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May 31, 2013 8:10 PM by Keli Moore, KSBY News

Yaquina makes its annual stop on the Central Coast

You may have noticed a ship towering above the rest of the boats in Morro Bay's harbor.

The Army Corps of Engineers Yaquina is here for its annual maintenance visit. The 200-foot-long ship arrived May 17th and is leaving on Monday.

"This year, we are working the entrance and the main channel. These are the two priority areas," said Jon Blake, who is the Skipper for the ship and has been working on it since 1985.

"We operate 24 hours per day," said Blake.

With a crew of 20, their project is to make the harbor 30 to 40 feet deep to keep it safe for boaters and prevent swells from creating large waves at the mouth of the harbor.

"We are a dredge and if you think of a dredge as a large vacuum cleaner, every time we make a pass, we make a little slice off the bottom," said Blake.

The little slice is sand that builds up from runoff and from the currents. The sand is sucked through two dredging arms and ends up in the center of the boat in a holding tank, which is called the hopper, explained Blake.

"We are taking a little slice off the channel and trying to get that down to where the channel mark is at 18 feet," said Blake.

The ship goes back and forth until the hopper is full. It can hold more than 1,000 cubic yards of dredge material. The ship then takes the sand out to sea, about a mile, and makes a dump.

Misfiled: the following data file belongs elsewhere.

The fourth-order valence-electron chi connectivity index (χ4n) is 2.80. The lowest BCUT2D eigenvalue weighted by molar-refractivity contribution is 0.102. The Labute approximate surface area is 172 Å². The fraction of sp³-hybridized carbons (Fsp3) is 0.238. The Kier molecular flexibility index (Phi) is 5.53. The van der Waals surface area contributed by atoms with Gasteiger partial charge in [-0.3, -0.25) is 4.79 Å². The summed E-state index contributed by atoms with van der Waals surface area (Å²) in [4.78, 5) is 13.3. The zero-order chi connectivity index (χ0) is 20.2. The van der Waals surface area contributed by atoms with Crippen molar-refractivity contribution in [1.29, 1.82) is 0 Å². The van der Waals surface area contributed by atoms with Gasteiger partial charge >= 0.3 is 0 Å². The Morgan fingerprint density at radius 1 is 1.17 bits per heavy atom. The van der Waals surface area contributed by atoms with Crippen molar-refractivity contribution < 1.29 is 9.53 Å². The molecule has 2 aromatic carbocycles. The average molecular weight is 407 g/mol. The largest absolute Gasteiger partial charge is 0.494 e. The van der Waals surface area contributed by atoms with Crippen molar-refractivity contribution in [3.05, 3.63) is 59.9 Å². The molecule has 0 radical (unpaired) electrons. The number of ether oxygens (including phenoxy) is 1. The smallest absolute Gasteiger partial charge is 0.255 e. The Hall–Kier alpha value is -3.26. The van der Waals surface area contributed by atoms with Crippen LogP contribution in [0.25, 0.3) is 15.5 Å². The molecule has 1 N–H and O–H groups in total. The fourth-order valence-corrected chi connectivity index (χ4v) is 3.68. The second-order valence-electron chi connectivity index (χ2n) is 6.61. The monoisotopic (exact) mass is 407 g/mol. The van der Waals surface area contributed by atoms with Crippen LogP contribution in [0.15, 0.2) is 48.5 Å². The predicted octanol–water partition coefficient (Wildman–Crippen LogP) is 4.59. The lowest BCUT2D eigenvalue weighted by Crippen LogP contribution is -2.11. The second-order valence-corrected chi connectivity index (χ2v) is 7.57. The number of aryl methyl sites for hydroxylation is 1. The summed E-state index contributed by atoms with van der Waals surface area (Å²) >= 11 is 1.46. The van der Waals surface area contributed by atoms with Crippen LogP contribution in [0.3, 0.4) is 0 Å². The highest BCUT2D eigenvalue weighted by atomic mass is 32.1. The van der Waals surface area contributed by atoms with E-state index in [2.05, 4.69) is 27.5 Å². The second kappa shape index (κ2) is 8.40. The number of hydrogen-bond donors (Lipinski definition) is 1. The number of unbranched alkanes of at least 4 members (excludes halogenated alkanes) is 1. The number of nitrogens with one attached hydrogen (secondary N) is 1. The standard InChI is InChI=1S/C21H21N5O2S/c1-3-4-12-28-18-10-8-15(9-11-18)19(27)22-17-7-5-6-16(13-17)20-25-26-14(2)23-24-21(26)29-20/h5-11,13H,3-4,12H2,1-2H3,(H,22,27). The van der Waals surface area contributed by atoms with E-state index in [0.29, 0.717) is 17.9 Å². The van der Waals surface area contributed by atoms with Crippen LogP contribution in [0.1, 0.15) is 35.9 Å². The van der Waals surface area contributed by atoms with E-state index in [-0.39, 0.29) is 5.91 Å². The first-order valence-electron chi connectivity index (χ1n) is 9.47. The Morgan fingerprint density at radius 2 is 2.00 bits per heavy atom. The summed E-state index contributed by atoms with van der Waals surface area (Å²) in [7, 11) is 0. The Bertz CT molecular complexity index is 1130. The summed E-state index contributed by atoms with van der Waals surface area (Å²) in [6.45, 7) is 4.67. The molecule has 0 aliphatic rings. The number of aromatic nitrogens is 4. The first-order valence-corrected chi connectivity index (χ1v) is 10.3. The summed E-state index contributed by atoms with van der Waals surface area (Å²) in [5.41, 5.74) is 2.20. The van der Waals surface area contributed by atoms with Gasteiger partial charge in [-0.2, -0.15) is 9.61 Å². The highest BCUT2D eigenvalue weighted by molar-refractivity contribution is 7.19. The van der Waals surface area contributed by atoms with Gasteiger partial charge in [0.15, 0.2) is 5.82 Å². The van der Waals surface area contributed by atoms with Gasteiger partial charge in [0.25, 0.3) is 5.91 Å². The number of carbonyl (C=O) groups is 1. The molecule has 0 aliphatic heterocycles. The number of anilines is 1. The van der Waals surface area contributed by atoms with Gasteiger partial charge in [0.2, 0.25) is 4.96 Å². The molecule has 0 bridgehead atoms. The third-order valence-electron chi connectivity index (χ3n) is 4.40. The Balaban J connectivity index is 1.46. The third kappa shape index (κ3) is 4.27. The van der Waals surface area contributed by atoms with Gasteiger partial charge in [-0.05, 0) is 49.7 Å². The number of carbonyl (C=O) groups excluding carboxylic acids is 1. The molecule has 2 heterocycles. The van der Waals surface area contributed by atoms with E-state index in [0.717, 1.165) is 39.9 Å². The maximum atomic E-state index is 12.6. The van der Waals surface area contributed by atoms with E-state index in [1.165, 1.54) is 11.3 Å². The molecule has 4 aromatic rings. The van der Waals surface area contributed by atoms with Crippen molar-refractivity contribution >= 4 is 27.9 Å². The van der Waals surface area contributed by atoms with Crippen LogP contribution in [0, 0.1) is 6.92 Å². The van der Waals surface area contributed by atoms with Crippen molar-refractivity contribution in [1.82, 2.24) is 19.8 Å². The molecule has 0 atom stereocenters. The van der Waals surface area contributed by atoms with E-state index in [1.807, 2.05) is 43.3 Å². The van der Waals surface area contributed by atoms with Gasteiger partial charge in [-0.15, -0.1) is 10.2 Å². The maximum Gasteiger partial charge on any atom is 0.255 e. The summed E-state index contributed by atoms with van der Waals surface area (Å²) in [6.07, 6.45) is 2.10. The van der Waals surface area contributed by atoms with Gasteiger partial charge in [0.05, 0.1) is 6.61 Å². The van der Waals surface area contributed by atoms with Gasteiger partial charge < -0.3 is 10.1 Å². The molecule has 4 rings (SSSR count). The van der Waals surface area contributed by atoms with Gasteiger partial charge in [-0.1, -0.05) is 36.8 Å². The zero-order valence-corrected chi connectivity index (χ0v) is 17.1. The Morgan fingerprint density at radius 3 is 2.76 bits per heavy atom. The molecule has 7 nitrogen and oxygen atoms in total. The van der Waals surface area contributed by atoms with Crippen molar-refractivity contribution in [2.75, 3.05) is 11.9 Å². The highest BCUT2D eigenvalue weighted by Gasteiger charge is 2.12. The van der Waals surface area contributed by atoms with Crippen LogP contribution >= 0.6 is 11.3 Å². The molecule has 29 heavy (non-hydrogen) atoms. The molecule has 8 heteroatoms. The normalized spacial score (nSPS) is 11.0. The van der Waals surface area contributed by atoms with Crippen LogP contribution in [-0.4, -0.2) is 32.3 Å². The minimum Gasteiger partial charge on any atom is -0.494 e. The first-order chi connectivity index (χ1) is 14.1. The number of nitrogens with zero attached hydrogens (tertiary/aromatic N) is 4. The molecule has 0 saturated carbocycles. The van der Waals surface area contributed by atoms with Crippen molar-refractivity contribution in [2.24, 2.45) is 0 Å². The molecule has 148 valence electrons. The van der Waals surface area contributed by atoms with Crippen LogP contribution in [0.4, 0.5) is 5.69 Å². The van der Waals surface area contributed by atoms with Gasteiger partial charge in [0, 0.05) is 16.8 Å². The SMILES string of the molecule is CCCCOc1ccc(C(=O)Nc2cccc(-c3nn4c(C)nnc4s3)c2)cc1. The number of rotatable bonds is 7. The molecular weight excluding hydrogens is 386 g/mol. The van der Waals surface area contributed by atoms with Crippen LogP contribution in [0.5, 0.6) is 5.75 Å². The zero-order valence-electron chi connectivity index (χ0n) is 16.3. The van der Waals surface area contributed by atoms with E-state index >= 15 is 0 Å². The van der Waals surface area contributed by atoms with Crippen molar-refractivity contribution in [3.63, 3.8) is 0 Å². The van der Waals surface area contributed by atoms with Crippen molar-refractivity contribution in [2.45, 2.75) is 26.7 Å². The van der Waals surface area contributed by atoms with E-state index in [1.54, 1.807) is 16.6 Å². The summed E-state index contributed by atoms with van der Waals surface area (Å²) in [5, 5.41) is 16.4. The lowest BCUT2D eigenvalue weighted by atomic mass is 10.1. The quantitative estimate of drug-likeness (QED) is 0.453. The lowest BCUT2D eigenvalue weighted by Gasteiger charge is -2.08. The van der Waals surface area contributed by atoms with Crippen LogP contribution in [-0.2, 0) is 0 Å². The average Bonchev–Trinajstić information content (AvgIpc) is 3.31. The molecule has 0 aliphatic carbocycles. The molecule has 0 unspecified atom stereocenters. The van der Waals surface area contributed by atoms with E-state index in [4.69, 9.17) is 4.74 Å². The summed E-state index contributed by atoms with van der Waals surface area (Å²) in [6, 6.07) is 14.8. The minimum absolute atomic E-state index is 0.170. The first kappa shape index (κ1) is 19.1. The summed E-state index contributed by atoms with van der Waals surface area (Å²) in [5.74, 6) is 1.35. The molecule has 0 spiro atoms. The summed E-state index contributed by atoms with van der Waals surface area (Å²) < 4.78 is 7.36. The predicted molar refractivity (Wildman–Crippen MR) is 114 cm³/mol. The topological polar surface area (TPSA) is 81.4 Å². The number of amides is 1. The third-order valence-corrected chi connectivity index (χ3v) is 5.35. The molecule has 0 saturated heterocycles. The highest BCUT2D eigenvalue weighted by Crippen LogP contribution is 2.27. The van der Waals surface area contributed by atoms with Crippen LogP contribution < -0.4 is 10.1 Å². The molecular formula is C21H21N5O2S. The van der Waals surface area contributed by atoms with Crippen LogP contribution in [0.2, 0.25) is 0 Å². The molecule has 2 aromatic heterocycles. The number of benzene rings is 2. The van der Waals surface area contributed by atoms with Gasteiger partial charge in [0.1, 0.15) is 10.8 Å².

"Most of us work six hours on and six hours off, but that doesn't mean you are sleeping. You have to do laundry and clean," said Brandon Martin, who works onboard the Yaquina.

Yaquina is busy and will make roughly 200 trips between the harbor and the dumping spot during its 19 day stop on the Central Coast.

The ship has made annual visits to Morro Bay for the last 13 years. This visit is $2.5 million, and is federally funded.

As far as environmental impacts on the harbor, surveys are conducted prior to dredging. If there is eel grass growing in the harbor, the ship will avoid that area.

The Yaquina dredges ports up and down the west coast, from Washington State to the Central Coast.

On Monday, the Yaquina will head home.

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